India Parliament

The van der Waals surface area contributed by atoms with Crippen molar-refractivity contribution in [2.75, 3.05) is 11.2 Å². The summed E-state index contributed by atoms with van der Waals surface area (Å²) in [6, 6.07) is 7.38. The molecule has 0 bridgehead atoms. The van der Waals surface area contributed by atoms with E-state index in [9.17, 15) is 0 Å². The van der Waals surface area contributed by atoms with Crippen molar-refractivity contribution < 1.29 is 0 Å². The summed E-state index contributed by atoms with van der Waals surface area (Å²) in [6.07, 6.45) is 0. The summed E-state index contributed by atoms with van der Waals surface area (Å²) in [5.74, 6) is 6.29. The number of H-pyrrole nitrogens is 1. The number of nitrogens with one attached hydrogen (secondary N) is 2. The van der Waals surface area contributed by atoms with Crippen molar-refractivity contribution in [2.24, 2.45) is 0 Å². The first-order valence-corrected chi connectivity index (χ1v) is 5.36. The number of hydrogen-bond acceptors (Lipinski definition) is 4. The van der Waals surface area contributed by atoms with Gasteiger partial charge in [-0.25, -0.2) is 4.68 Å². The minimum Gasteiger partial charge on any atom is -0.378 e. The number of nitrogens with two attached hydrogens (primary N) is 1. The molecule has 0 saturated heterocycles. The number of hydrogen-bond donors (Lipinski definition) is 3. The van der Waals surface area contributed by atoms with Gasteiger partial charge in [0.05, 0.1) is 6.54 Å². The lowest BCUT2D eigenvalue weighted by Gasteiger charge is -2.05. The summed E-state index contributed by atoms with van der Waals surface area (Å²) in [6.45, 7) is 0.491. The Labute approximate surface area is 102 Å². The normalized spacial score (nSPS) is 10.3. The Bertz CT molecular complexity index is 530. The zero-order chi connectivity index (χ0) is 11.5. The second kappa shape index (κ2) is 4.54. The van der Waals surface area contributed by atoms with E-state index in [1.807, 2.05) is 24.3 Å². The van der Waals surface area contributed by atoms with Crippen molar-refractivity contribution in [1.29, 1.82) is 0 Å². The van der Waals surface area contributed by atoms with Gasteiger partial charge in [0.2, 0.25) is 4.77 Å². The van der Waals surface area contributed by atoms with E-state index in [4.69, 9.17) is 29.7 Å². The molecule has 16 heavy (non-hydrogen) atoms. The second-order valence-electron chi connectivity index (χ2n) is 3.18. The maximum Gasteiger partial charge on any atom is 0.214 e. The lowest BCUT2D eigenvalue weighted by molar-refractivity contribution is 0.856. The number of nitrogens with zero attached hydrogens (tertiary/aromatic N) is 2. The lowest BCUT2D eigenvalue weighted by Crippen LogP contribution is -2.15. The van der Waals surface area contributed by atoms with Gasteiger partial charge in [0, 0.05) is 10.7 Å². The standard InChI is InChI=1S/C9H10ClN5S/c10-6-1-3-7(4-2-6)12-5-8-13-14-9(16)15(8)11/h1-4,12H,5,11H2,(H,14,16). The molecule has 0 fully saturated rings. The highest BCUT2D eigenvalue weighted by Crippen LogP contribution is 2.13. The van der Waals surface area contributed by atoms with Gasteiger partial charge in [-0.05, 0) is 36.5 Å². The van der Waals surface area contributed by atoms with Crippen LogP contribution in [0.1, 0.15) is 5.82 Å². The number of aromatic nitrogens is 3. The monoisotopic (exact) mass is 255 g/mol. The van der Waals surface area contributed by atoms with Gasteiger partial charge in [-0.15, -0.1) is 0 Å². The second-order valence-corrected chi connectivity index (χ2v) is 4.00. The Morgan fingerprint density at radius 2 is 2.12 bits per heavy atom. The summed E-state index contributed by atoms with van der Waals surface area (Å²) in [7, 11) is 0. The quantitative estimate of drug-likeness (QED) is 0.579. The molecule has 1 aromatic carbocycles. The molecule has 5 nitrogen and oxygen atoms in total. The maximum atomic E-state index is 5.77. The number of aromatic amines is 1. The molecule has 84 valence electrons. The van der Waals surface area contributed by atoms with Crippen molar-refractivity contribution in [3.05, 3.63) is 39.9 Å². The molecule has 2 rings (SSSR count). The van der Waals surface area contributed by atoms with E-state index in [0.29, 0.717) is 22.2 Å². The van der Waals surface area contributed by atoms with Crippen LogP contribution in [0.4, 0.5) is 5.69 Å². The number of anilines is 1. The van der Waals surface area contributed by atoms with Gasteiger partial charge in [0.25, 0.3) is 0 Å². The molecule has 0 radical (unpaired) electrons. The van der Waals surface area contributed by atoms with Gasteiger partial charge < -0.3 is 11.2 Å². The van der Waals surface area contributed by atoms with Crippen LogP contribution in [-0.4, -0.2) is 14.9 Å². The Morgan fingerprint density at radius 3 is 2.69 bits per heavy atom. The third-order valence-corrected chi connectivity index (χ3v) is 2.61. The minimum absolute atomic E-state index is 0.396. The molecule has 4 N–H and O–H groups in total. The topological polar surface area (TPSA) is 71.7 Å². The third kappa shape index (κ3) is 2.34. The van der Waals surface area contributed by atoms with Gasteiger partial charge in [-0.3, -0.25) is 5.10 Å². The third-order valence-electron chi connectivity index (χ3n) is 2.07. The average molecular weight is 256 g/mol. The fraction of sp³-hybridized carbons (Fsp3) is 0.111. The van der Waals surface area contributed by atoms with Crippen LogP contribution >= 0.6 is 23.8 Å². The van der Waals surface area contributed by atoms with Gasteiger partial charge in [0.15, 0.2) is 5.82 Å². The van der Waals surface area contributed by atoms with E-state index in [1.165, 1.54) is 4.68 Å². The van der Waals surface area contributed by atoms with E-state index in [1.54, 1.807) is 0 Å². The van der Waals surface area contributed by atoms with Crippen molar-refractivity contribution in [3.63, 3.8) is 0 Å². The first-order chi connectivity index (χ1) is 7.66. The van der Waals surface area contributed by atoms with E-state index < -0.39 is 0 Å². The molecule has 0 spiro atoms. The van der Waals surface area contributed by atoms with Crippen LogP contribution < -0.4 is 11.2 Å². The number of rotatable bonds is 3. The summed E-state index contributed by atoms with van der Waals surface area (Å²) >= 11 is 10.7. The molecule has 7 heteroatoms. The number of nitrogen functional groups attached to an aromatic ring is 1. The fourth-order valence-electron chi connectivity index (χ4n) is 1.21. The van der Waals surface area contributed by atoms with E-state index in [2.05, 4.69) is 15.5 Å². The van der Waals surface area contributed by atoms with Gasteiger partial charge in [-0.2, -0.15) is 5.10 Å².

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India’s recent national election delivered a historic victory to Prime Minister Narendra Modi’s Hindu nationalist party, but also exposed the influence of money, power and questionable morality on the world’s largest democracy. Nearly 43% of the new members of the lower house of Parliament that convenes Monday for the first time since the election won despite facing criminal charges. More than a quarter of those relate to rape, murder or attempted murder, according to a report by the civic group Association of Democratic Reforms. The loophole that allows them to take office is that they have not been convicted — in part because the Indian legal system has a huge backlog of an estimated 30 million cases and trials often last decades. When asked about the charges against them, they invariably accuse a political rival of framing them. Since such rivalries often lead to false accusations, the main political parties say it would be unfair to bar people from contesting elections unless they have been convicted by court. Under existing laws, only those who have been sentenced to prison for two years or more can be barred from elections. Members of Parliament with criminal backgrounds is not a new phenomenon in India, but despite Modi’s campaign vow in 2014 to clean up corruption and the influence of money in politics, the problem appears to be only growing worse. In the 2004 national election, the percentage of candidates with pending criminal cases was 24%, which rose to 33% in 2009, 34%…

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